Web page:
The Hell-Hole Spectator

State of Insanity

Why is the UN rewarding the Palestinian Authority this time?

By 11.30.12

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A very bright fellow, a dear friend of mine, asked me in synagogue the other week: "Why do the Palestinians shoot rockets at Israel if they know they will get blasted in return by far greater firepower?"

"This is their fundraising season," I replied. "The Salvation Army rings bells. They shoot rockets."

Little did I know at the time they would actually cease fire in time for Thanksgiving. The Palestinian movement of liberation has progressed since 1970 from Black September to Black Friday.

My victim dictum is borne out by events. Sure enough the bucks are pouring in by the boatloads and Iran is thoughtfully replenishing the materiel in time for Christmas. What could be more fun under the tree than rocketry? Not to mention missiles under the mistletoe.

But this time around the Palestinians have gotten the Cracker Jack box with the special prize. The General Assembly of the United Nations has seen fit to confer a new status upon the Palestinian Authority, that of non-member observer state. The vote was 138-9 in favor, with the Marshall Islands, Nauru, and Palau leading the opposition. (Palau is probably annoyed because they're stuck sitting next to the guy in alphabetical order. Still, it's not as bad as Ireland sitting between Iran, Iraq, and Israel all these years.)

Let's put aside the politics of all this, just for the nonce, and relish the absolute absurdity. We are bestowing legitimacy upon an entity that is already divided before it ever united. The West Bank of the Jordan is a piece of land Israel conquered from Jordan in the Six-Day War (although much of it had been granted to Israel in the 1947 U.N. partition agreement). The Gaza Strip is an area Israel took from Egypt in that same war. These parts of two separate countries were united only in conquest by a third and are now trying to merge into a fourth.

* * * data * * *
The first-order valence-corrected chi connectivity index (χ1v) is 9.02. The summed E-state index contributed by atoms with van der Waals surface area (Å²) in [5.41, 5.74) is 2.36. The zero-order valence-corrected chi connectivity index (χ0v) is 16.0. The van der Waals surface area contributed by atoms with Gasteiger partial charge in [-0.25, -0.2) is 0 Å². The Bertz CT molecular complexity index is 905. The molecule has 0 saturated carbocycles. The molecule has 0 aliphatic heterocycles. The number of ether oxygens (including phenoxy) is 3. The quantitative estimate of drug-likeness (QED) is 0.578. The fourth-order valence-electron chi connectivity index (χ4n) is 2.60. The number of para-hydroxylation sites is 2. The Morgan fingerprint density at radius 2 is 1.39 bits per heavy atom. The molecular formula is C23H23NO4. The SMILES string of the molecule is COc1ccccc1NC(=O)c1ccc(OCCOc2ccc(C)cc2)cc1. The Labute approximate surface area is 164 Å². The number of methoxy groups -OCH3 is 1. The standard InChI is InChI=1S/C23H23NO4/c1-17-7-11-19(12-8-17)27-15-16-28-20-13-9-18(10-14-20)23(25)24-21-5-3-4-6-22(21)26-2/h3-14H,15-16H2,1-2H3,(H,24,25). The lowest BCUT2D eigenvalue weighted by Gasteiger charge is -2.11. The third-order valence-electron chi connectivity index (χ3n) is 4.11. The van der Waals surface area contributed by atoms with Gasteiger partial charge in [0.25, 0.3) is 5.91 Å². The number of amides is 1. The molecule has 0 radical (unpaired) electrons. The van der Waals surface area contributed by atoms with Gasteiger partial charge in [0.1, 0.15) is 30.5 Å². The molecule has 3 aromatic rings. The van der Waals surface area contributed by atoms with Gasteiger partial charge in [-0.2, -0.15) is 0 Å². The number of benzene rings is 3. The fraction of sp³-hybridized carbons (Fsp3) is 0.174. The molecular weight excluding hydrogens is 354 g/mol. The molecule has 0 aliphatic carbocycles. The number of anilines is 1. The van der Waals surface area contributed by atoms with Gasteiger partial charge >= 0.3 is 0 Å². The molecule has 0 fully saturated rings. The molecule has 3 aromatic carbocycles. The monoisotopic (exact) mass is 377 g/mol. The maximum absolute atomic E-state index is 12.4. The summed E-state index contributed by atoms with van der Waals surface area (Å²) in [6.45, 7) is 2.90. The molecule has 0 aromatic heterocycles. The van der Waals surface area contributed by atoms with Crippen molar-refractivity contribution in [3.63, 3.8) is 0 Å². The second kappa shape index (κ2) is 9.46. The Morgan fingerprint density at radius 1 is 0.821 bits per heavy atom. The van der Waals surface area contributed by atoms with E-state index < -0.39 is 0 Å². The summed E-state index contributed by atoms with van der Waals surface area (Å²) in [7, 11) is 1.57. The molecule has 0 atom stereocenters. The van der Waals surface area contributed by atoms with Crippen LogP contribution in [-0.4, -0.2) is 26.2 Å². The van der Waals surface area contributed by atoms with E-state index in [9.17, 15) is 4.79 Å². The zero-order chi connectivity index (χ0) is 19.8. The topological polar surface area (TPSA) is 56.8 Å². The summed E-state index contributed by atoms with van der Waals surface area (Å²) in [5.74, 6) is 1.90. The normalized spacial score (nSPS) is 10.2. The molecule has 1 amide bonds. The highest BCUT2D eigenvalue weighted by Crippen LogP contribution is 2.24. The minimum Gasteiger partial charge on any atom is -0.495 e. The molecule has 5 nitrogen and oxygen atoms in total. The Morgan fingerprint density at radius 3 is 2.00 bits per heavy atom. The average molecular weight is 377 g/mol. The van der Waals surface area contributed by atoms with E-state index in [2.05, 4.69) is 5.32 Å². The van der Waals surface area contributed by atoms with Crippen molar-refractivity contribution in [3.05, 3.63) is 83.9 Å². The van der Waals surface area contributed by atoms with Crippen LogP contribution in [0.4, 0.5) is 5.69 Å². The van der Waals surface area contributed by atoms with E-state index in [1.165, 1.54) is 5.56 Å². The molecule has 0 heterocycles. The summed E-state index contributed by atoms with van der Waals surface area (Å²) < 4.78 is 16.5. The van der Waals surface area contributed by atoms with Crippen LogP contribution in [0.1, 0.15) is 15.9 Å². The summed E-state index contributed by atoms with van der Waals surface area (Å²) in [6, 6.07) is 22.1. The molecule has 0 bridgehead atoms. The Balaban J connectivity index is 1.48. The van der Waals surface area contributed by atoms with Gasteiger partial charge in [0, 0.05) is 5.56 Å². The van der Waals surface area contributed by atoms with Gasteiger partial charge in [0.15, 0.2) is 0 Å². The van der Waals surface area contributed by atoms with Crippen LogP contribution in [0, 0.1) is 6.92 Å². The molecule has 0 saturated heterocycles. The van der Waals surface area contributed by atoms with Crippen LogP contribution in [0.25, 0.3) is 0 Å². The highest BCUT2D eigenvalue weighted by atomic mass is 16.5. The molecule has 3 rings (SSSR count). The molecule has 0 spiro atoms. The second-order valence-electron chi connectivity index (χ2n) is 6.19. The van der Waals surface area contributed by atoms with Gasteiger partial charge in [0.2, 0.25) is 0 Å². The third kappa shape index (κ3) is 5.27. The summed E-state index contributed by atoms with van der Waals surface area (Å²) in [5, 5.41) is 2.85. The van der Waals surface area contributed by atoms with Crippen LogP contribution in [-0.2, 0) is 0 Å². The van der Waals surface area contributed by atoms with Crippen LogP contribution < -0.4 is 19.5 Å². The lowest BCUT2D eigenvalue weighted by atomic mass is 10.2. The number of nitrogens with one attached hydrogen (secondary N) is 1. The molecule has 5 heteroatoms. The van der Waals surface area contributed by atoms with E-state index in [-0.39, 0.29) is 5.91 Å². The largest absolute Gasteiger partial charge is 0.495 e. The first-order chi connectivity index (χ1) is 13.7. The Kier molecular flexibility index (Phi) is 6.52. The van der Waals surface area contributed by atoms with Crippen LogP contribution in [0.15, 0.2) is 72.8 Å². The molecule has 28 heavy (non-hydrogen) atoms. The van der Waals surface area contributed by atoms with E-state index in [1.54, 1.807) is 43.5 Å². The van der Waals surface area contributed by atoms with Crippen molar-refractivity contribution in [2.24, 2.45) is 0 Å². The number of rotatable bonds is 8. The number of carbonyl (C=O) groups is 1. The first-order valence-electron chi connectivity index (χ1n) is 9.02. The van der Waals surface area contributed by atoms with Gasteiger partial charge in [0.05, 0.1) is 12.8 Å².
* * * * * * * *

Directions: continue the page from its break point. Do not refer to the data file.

Well, perhaps merge is too strong a term. More like sub-merge. These two segments are under two different governments. One is controlled by Fatah and the other by Hamas, two organizations whose hatred for Israel is exceeded only by their disdain for each other.

What legitimacy does each one bring to the table? Certainly none of the democratic variety. Yes, Fatah was elected in the West Bank and Hamas was elected in Gaza. But that was years and years ago. Their terms have long since expired and no one is even thinking of having their dominance tested via plebiscite. So now the UN invites new conferees from entities led by dictators? Come to think of it, Hamas was not elected to total control but to a majority of seats; they then kicked out Fatah and grabbed the rest.

Try this one on for size. A mere two weeks ago the government in Gaza killed six people without a hearing on charges of collaborating with Israel. They then had the bodies dragged through the streets behind automobiles, presumably to discourage imitators. We all got to watch the action live on the Web. Think of it! Two weeks after primitive barbarian bloodthirsty atrocity performed on video by the regnant officialdom and the United Nations jumped in to reward this behavior.

Maybe the video of this ghoulish massacre got a lot of hits on YouTube. That can certainly qualify a regime for recognition. In the old days that kind of footage won you a trial in the Hague. Now you get a case of Heineken instead.

Rhetorically all these responsible leaders still preach destruction of Israel. They still target civilians for murder. They still propagandize children to hate. They still teach that Israel is responsible for September 11th. They continue to practice terrorism and aggression to gain advantage. In any other context, their behavior would provide an object lesson for how not to structure a society. Instead they are rewarded.

"Will this bring the Palestinians to the peace table?" wonder the pundits. Believe it or not, they are not kidding. The Western mind simply cannot accept that these are murderers who relish exsanguination over sanguinity. They have won everything by violence; they see accommodation as surrender and cooperation as betrayal. Now they have one foot in the United Nations. Perhaps soon they will attain the prestige enjoyed by Palau…

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About the Author

Jay D. Homnick, commentator and humorist, is a frequent contributor to The American Spectator.